2. Relationships interact with addiction and recovery efforts.

Relationships can be a source of support, or they can be stressors that threaten sobriety. It’s very common for loved ones to blame relationship distress on the addiction, and that idea is often reinforced by movies, recovery meetings, and even treatment providers. But what about the impact that relationships have on addiction? What about the ways that loved ones may be unintentionally making it more difficult for someone to stay sober? Those topics get much less attention, and people may feel guilty about even considering that their relationships have contributed to their substance use. But the truth is that relationships interact with addiction and recovery efforts in complicated ways, and exploring those interactions can lead to deeper self-understanding, healthier relationships, and more sustainable recovery.

3. Social support is critical for addiction recovery.

It's no secret that social support is important for addiction recovery, but sometimes there's a tendency to focus on undamaged relationships for that support instead of working to repair and rebuild relationships that need some work. Most people in addiction recovery have some relationships that are supportive and helpful, some that are risky or harmful for their recovery in some way, and some that are a little bit of both. Even the relationships that are generally supportive can be stressful at times, which can create high risk for recovery setbacks. An essential skill for recovery is finding ways to minimize the harmful effects and maximize the helpful effects of relationships on addiction recovery efforts. But that's easier said than done. There isn't much guidance on this, and many people in recovery are given the message that their relationships can wait until they're further along in recovery. That makes the process of relationship recovery pretty abstract for people who aren't engaged with couple or family therapy. For people who want to focus on relationship recovery outside of those therapies, it's helpful to build relationship skills broadly to rebuild damaged relationships and also build new healthy connections moving forward.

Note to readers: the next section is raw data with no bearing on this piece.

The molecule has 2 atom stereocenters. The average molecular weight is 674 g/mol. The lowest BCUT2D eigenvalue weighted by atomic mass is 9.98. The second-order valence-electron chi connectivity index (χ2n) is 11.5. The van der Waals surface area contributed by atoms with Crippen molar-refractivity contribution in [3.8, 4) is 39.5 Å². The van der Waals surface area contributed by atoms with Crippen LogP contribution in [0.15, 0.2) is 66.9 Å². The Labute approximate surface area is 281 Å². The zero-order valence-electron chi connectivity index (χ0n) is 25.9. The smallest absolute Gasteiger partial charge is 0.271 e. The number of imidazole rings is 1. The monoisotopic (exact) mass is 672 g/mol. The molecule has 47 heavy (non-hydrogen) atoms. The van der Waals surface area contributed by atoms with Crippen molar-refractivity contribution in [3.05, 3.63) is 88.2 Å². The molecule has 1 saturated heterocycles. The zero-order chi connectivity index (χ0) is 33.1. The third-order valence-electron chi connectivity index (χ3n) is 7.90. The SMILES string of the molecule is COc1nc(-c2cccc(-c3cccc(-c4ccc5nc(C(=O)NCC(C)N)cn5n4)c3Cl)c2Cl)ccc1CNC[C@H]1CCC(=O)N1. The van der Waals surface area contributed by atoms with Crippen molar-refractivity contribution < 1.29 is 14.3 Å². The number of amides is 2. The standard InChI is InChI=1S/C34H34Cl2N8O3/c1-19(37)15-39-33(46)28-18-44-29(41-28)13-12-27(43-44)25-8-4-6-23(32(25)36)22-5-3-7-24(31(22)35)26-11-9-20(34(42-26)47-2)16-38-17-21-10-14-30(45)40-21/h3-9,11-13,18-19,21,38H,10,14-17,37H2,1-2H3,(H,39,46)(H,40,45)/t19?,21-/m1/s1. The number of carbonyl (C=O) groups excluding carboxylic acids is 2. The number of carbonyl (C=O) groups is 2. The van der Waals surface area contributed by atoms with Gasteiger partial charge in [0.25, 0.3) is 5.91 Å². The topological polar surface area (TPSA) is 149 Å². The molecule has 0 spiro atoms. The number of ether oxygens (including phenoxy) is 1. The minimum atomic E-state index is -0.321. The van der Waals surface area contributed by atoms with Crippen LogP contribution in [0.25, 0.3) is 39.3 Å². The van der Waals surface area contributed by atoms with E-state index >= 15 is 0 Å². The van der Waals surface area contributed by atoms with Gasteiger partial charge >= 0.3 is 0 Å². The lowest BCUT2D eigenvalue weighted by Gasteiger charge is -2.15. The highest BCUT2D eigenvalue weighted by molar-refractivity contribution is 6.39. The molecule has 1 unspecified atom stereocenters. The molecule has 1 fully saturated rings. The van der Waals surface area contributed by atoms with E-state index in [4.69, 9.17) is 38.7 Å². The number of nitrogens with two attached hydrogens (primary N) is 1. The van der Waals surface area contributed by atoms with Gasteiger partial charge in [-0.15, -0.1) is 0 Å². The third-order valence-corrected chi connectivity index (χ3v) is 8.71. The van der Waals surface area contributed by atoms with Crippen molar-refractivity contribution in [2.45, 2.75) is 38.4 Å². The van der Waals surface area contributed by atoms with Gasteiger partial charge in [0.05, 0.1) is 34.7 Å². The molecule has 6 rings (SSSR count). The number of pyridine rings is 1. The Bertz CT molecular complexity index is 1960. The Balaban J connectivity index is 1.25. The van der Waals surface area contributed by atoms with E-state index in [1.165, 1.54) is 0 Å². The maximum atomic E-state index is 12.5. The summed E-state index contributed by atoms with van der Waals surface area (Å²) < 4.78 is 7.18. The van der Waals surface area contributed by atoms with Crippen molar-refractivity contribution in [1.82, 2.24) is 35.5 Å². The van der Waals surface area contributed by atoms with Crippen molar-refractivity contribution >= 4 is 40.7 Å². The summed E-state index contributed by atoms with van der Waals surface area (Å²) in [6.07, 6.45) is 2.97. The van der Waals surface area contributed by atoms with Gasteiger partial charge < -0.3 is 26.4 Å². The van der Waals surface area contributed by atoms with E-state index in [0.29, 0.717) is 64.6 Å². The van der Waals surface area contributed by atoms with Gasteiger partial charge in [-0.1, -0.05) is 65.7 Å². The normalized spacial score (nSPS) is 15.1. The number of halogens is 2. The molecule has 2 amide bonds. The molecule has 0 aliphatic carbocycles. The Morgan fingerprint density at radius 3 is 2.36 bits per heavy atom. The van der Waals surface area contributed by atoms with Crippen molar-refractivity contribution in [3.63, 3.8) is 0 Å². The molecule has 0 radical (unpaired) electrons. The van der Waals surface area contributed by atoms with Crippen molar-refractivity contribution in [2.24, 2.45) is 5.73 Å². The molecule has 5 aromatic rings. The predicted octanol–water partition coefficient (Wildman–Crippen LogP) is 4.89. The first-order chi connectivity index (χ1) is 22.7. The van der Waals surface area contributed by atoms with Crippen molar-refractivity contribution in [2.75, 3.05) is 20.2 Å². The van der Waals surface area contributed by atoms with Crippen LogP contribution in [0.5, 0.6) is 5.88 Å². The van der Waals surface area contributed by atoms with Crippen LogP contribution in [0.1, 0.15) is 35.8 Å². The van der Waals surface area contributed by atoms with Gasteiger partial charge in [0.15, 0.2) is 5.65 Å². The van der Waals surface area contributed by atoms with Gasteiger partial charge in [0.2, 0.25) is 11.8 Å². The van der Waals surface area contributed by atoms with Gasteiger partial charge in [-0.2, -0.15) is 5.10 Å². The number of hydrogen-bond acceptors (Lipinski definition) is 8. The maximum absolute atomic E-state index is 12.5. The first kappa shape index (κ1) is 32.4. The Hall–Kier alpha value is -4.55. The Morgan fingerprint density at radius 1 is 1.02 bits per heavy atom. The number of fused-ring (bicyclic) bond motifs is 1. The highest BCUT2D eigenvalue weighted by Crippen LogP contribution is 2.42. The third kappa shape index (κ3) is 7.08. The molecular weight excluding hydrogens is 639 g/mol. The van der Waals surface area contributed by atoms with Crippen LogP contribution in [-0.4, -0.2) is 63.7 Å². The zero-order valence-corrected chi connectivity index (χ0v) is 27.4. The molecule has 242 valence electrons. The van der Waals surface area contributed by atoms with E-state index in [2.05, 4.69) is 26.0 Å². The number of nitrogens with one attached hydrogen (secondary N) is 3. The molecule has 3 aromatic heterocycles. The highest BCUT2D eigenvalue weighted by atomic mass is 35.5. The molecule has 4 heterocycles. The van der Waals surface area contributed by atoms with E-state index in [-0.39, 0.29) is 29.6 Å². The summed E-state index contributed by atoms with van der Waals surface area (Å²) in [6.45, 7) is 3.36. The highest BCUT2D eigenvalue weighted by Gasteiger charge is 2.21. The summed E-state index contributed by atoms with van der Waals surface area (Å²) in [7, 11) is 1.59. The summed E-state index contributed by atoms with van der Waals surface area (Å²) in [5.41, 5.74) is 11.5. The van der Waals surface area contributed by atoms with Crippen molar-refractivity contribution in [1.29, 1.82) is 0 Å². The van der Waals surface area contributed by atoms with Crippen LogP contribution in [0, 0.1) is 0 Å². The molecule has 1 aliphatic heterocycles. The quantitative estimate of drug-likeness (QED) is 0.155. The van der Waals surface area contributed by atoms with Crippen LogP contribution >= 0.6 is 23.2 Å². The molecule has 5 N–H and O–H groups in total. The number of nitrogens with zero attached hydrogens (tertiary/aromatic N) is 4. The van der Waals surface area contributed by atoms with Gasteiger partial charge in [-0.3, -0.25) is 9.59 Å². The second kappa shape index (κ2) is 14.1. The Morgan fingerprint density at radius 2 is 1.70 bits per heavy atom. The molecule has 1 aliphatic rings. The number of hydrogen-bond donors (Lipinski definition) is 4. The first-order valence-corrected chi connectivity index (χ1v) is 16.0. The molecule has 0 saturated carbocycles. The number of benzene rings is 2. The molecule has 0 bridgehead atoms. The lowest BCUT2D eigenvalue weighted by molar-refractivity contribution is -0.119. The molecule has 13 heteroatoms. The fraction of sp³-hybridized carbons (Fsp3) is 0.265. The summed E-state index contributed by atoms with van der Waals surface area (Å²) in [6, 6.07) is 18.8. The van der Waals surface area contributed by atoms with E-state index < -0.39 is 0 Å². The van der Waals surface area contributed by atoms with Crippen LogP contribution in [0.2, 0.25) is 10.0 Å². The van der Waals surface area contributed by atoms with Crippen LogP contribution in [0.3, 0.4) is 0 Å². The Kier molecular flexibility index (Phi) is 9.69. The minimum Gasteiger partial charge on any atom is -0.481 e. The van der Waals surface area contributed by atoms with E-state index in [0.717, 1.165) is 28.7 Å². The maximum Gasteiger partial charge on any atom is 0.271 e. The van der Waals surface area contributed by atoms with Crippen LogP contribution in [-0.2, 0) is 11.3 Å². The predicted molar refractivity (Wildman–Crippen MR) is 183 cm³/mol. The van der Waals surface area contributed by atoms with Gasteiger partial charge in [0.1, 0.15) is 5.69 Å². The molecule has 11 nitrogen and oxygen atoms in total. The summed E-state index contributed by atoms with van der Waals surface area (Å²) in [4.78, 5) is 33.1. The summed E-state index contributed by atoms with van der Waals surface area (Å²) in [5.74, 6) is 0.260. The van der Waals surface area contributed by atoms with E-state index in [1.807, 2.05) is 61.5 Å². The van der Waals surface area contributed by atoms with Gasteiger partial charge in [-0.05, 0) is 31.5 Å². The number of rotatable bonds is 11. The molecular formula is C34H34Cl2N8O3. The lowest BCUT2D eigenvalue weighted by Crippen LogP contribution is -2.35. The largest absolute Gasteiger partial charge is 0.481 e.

4. Relationships present opportunities to practice skills that are essential for addiction recovery.

Many people with addiction histories also have difficulty with distress tolerance and coping skills—for many people substance use became a primary coping strategy, and it can be difficult to learn ways to cope with distress without using alcohol or drugs. Adding the stress of focusing on relationships could feel overwhelming, but it also provides an important opportunity to practice distress tolerance, emotion regulation, and coping skills. Relationships also benefit from healthy communication skills, validation, boundaries, and honesty—all of which are important for addiction recovery.

The idea that recovery should be wholly an individual journey reinforces the idea that addiction is solely a character flaw. That idea has been disproven by loads of research, and although individual recovery is critically important, so is relationship recovery. I have never met someone on a solid recovery path who wasn’t engaged with strong social supports. Even if romantic relationships aren't the main focus, it’s important to make sure that healthy relationships are a primary goal of addiction recovery.

If you're in recovery yourself, you love someone who struggles with addiction, or you're a therapist working with addiction clients and their loved ones, it's important to consider ways that relationships interact with addiction and recovery efforts, and ways that relationship recovery can improve addiction recovery and quality of life.

Copyright 2021 Kelly E. Green, Ph.D.


This post includes selected excerpts from Relationships in Recovery: Repairing Damage and Building Healthy Connections While Overcoming Addiction. New York: Guilford Press, July 2021.